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CONTROLLING

Controlling

The basic management function of
(1) establishing benchmarks or standards
(2) comparing actual performance
against them, and
(3) taking corrective action, if required.



Definition
Managerial control is one of the primary
functions of management, and it involves
setting performance standards, measuring
performance, and taking corrective actions
when necessary.
Techniques and Types of Control
Mutual adjustment
Direct supervision
Standardization of work process
Standardization of outputs

Types of Traditional Control Techniques

1. Direct Supervision and Observation
2. Financial Statements
3. Budgetary Control
4. Break Even Analysis
5. Return on Investment (ROI)
6. Management by Objectives (MBO)
7. Management Audit
8. Management Information System (MIS)
9. PERT and CPM Techniques
10. Self-Control


BUDGET
The main characteristics of a budget are:
It is prepared in advance and is derived from the long-
term strategy of the organization.
It relates to future period for which objectives or goals
have already been laid down.

Budgetary Control
Budgetary control is the use of the
comprehensive system of budgeting to
aid management in carrying out its
functions like planning, co-ordination and
control.
Steps in Budgetary control
Organization for budgeting
Budget mannual
ADVANTAGES OF BUDGETS
The Budget assist planning
The budget communicates and co-ordinates
The budget helps with decision making
The budget can be used to monitor and
control
The budget can be used to motivate

Limitations of Budget And Budgetary
Control
The benefits of budgets and Budgetary
control
Budget information may not be accurate
The budget may demotivate
Budget may lead to disfunctional
management
Budgets may be set at too low a level
Types of Budget
Sales Budget
Production Budget
Purchase Budget
Personnel Budget
Research & Development Budget
Capital Expenditure Budget
Cash Budget
Master Budget
Management Audit
A systematic assessment of methods and
policies of an organization's management in
the administration and the use of resources,
tactical and strategic planning, and employee
and organizational improvement.

Management Audit
Functions Of Management Audit
Management audit identifies the objectives of an
organization if such objectives are not set up.
2. Management audit allocates the overall objectives of an
organization in small parts.
3. Management audit reviews the structure of organization and
asset of the organization and decides whether goals can be
obtained or not.
4. Management audit examines all the scope of work and
liability centers.
5. Management audit provides valuable suggestions to the
management after the evaluation of all above facts.

Objectives Of Management Audit
To formulate the goal of an organization.
2. To ensure the fulfillment of goals.
3. To help management to improve the
activities and procedures.
4. To help all the members of management to
make effective discharge of their duties.
5. To help in the improvement of profits.

Management Information System
MIS is defined as the system that
provides information support for making
in the organisation
Role of Management Information System


Impact of MIS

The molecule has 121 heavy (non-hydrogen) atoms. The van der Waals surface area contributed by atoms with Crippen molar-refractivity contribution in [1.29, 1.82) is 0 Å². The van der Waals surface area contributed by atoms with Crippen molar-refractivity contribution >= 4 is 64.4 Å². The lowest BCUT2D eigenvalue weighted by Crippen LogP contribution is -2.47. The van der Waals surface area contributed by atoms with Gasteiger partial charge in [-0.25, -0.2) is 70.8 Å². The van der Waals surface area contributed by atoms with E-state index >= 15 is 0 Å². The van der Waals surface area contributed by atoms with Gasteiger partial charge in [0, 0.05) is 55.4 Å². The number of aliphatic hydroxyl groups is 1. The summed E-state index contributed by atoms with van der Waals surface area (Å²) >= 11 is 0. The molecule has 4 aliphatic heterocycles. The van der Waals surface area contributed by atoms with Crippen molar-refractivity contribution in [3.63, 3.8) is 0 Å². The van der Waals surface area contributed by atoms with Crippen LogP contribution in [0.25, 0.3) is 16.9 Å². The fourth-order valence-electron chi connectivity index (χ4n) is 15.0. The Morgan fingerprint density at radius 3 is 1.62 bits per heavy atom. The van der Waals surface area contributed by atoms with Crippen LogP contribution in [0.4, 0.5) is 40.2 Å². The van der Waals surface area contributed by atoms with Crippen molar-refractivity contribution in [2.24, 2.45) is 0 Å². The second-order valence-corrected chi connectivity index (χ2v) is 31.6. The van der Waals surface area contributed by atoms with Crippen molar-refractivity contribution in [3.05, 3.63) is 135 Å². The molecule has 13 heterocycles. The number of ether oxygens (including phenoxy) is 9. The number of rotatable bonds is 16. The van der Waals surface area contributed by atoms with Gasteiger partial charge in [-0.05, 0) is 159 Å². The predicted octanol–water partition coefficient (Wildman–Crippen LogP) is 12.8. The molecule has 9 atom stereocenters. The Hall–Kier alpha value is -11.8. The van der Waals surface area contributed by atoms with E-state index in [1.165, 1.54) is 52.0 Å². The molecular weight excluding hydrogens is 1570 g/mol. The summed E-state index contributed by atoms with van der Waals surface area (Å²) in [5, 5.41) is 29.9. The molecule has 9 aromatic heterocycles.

Management Functions
Understanding Business
Systemization of Business operation
Directing Towards goals
Management Efficiency
Reduction of Manpower Overhead


Management as a Control System
Early Warning Mechanism
Performance Standards
Strategic control
Feedback
Accurate and timely
Realistic
The Information Flow
Exeption Principle

Break Even Analysis
Breakeven analysis examines the short
run relationship between changes in
volume and changes in total sales
revenue, expenses and net profit
Also known as C-V-P analysis (Cost
Volume Profit Analysis)






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Decision making and
Breakeven Analysis:
Examples
How many units must be sold to breakeven?
How many units must be sold to achieve a
target profit?
Should a special order be accepted?
How will profits be affected if we introduce a
new product or service?
Key Terminology: Breakeven
Analysis
Break even point-the point at which a company
makes neither a profit or a loss.
Contribution per unit-the sales price minus the
variable cost per unit. It measures the contribution
made by each item of output to the fixed costs and
profit of the organisation.
Margin of safety-a measure in which the budgeted
volume of sales is compared with the volume of sales
required to break even
Marginal Cost cost of producing one extra unit of
output

Breakeven Formula
Fixed Costs
*Contribution per unit



*Contribution per unit = Selling Price per unit
Variable Cost per unit

Breakeven Chart
Using the following data, calculate the
breakeven point and margin of safety in units:
Selling Price = 50
Variable Cost = 40
Fixed Cost = 70,000
Budgeted Sales = 7,500 units

Contribution = 50 - 40 = 10 per unit
Breakeven point = 70,000/10 = 7,000
units
Margin of safety = 7500 7000 = 500
units

Limitations of B/E analysis
Some costs cannot be identified as precisely Fixed or Variable
Semi-variable costs cannot be easily accommodated in break-
even analysis
Costs and revenues tend not to be constant
With Fixed costs the assumption that they are constant over the
whole range of output from zero to maximum capacity is
unrealistic
Price reduction may be necessary to protect sales in the face of
increased competition
The sales mix may change with changes in tastes and fashions
Productivity may be affected by strikes and absenteeism
The balance between Fixed and Variable costs may be altered
by new technology

Network Technique